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a very comely sight to look upon, and
in smartness of attire may vie with the
muchacha of the Valley of Hicho y Ansรณ
or even with the famous Maja of Seville.
A white chemise of the manta, or fine
cotton cloth woven at Tepic, and trimmed
with lace round the neck and sleeves, which
last are plaited; a short petticoat of two
colours, scarlet and black stuff beneath,
and amber satin above; a crimson satin
jacket embroidered with gold, open in
front and without sleeves; the hair plaited
in two long tails behind, which are turned
up and passed through a golden ring; long
earrings of gold hammered into rude
patterns, and at least four necklaces of
coral, and amber, and mock pearls,
interspersed with crosses and blessed medals
these are the principal portions of the
Poblana's attire. Nor must a long broad
sash of bright colours be forgotten, tied
behind, and into the front of which is stuck
a dirty cigar-case. Then, a small striped
handkerchief of silk is fastened at the
throat by a silver brooch. The Poblana
seldom wears the mantilla, so dear, and
indeed so essential, to the costume of a
Castilian dame. The Mexican substitute
for the mantilla is the riboso*—a scarf,
generally, of some very dark colour and of a
striped pattern. The thread is almost as fine
as that of a Cashmere shawl, butlet it not
be told in Gathit is from cotton thread
only that this scarf is woven. I brought a
riboso home with me as a present to a lady.
She was exceedingly disgusted when I
confessed to the cotton of the fabric, but was
somewhat mollified when I mentioned the
fact that her riboso had cost me five ounces
of gold, or nearly twenty pounds. I have
seen, in Mexico City, ribosos worth a
hundred pounds. This picture, however, of
the Poblana would be sadly incomplete
did I omit to mention her dainty shoes
and stockings. The invariable gear for
her graceful extremities is composed of
pink silk stockings, open-worked in front,
and white satin shoes, sandalled. Her
ankles, as a rule, look as though they had
been turned in a lathe, and the insteps of
her feet are most delicately arched. Her
satin shoes have no heels; it is only the
flat-footed who require artificial heels.
* The riboso is the universal head and shoulder
covering of the Mexican female, from the highest to the
lowest grades. It is not exactly in accordance with
etiquette to make any early morning calls in Mexico;
but should you happen to have the honour to be
received, during the forenoon, either by a countess or a
shopkeeper's wife, you may, on entering the saloon of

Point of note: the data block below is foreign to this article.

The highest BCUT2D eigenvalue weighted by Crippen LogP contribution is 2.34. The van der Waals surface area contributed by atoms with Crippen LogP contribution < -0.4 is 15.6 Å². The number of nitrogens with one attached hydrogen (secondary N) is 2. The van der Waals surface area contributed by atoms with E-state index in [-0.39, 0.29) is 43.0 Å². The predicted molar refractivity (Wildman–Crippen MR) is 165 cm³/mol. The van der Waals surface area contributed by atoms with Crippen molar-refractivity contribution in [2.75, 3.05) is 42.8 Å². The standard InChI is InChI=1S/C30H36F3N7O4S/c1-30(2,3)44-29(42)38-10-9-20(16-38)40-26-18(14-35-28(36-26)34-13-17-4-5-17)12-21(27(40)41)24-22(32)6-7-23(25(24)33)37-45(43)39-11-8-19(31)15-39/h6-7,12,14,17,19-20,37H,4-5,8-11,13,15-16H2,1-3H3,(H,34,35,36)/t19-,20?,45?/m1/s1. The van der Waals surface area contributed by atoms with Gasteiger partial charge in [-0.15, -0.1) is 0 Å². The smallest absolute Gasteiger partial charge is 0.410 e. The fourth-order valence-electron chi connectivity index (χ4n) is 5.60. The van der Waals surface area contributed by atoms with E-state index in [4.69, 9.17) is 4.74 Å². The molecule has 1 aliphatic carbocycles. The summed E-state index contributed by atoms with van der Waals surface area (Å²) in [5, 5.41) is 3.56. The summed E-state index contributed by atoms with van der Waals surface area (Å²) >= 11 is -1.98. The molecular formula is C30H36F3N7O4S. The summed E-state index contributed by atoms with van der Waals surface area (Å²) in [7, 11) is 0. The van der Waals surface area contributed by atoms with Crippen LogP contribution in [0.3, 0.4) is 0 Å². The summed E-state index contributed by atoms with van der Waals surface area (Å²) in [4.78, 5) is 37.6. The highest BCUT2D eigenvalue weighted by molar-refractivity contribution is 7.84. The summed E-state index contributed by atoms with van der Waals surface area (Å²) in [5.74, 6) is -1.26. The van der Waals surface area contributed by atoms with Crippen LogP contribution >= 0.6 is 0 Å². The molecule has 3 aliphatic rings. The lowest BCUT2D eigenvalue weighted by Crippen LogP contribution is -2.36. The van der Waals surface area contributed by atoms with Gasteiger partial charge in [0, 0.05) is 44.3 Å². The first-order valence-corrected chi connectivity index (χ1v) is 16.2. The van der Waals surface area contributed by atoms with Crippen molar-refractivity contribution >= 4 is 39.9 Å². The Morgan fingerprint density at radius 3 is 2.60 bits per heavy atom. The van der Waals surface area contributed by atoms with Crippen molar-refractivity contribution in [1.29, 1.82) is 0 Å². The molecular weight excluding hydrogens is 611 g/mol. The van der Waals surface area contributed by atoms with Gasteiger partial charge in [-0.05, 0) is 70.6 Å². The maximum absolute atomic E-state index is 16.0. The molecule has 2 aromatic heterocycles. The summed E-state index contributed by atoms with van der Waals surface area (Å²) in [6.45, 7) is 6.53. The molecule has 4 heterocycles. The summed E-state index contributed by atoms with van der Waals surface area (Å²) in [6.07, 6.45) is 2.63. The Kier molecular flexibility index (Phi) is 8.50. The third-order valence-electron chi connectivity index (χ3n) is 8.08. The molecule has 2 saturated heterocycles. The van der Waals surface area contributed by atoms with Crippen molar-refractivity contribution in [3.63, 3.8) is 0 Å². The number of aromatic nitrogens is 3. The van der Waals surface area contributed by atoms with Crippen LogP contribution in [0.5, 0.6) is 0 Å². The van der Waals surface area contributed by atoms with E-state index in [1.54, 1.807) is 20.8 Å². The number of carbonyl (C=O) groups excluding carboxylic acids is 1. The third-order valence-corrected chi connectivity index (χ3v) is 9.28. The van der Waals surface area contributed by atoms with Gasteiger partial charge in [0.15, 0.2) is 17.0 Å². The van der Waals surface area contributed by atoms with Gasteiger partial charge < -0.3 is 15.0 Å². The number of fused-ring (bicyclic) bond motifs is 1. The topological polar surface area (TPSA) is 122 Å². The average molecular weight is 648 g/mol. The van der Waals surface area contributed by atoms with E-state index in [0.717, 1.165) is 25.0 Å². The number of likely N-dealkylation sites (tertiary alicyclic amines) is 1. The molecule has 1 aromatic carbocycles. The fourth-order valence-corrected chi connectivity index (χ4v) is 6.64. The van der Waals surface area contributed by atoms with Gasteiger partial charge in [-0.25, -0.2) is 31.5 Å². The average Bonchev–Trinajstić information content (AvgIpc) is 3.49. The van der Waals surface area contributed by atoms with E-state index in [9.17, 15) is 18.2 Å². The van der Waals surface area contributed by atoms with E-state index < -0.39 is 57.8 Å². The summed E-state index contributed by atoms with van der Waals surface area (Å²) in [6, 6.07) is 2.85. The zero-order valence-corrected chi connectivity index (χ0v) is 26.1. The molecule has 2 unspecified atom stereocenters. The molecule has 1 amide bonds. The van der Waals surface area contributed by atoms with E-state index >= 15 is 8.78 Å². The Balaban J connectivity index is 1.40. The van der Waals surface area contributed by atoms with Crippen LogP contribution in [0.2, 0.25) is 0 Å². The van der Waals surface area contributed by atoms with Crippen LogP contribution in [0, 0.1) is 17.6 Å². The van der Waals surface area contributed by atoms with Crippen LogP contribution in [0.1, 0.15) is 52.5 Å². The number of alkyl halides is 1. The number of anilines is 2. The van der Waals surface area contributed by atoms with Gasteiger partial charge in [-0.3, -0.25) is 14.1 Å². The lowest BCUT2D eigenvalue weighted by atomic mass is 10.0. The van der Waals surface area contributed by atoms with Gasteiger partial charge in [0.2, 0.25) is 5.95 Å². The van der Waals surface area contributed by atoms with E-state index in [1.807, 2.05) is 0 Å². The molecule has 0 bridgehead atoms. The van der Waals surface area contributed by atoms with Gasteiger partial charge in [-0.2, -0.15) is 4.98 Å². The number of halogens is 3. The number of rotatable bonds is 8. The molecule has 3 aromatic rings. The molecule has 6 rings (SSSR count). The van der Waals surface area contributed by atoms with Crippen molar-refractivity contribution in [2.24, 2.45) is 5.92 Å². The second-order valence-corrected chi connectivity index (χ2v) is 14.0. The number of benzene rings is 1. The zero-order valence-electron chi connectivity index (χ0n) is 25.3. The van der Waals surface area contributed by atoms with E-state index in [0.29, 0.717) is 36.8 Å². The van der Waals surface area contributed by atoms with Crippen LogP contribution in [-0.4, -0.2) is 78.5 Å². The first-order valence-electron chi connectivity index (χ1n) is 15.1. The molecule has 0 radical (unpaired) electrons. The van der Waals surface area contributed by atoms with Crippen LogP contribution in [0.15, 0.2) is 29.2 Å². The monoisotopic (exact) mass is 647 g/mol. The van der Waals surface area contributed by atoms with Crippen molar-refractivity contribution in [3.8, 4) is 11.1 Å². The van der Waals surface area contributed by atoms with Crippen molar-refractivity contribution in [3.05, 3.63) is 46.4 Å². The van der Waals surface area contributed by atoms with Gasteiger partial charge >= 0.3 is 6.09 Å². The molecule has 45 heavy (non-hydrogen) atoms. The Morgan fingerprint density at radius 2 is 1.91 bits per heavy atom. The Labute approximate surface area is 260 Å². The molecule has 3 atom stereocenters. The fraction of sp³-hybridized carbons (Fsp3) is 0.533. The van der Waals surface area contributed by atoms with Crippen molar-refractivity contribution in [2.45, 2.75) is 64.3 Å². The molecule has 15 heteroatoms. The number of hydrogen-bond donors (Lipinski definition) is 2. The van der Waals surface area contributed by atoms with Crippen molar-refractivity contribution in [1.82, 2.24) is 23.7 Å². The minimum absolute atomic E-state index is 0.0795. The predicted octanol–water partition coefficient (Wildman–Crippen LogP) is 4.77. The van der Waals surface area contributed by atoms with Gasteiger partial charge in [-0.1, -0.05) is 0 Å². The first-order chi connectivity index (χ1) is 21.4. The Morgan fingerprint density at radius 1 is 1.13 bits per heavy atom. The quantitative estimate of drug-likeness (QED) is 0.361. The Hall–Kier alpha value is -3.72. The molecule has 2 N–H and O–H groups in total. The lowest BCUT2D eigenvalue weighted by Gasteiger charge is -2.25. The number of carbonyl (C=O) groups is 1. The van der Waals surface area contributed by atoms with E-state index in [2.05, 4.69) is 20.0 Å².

the senora, reckon on four things; that the senora will
be mal peinnda; or unkempt; that her uncombed locks
will be shrouded by a riboso; that she will be smoking
a papolito; and that, at no great distance from her,
there will be a cup of chocolate

Crowds of these Poblanas and their
attendant cavaliers were gathered round the
Fonda de las Diligencias when our carriage
drew up. The costume of the attendant
cavaliers wasif I may use an expression
unsanctified by the authority of either
Johnson or Richardson, Webster or
Worcestergenerally "grubby." The Mexican
cavalier appears to the best advantage
under the influence of photography. He
makes a capital carte de visite. His oval
face, high cheek bones, flashing black eyes,
and long drooping moustaches; his gaily
braided jacket and chappareros, or overalls
of leather, with puffs of the white linen
drawers beneath bulging through the
slashes of the trousers; his sash full of
daggers and pistols; his striped blanket
cloak, which, in the day time, hangs over
his left shoulder, but which has a hole
in the centre through which, at night, he
puts his head; his huge plated spurs, and,
finally, his coach-wheel hat of enormous
circumference, with a "pudding" round
the low crown to protect him from
sunstroke; all these give him, in photography,
a dashing, devil-may-care, and essentially
romantic appearance, which claims for him
at once a place in the picture-gallery of
theatrical scoundrels. But he shouldn't be
seen out of a photograph. His lights and
shades, translated only in black and white,
leave nothing to be desired on the score
of picturesqueness; but when you come
to look at him in the flesh, and examine
his attire in its hues and textures, you will
discover your Mexican caballero to be a
dirty, ragged, sooty, unsavoury varlet.
His leathern jacket and overalls will be
found torn by briers, patched, and smirched
by stains of pulque, and sometimes of
blood. His coach-wheel hat turns out to
be battered as regards the brim, and
"caved in" about the region of the crown.
His sash is a greasy old rag, and his toes
are peeping through his upper-leathers.
You have seen an Italian brigand on the
stage? Yes; and there are photographers
in the Via Condotti, Rome, who persuade
more or less genuine highwaymen
from Terracina or Albano to come and sit
to them, in order that they may sell their
effigies to the Forestieri at three pauls
apiece. How very picturesque they look,
both at the theatres royal and in the print-
shops in the Corso, with their peaked hats,
their velvet smalls, their medals of the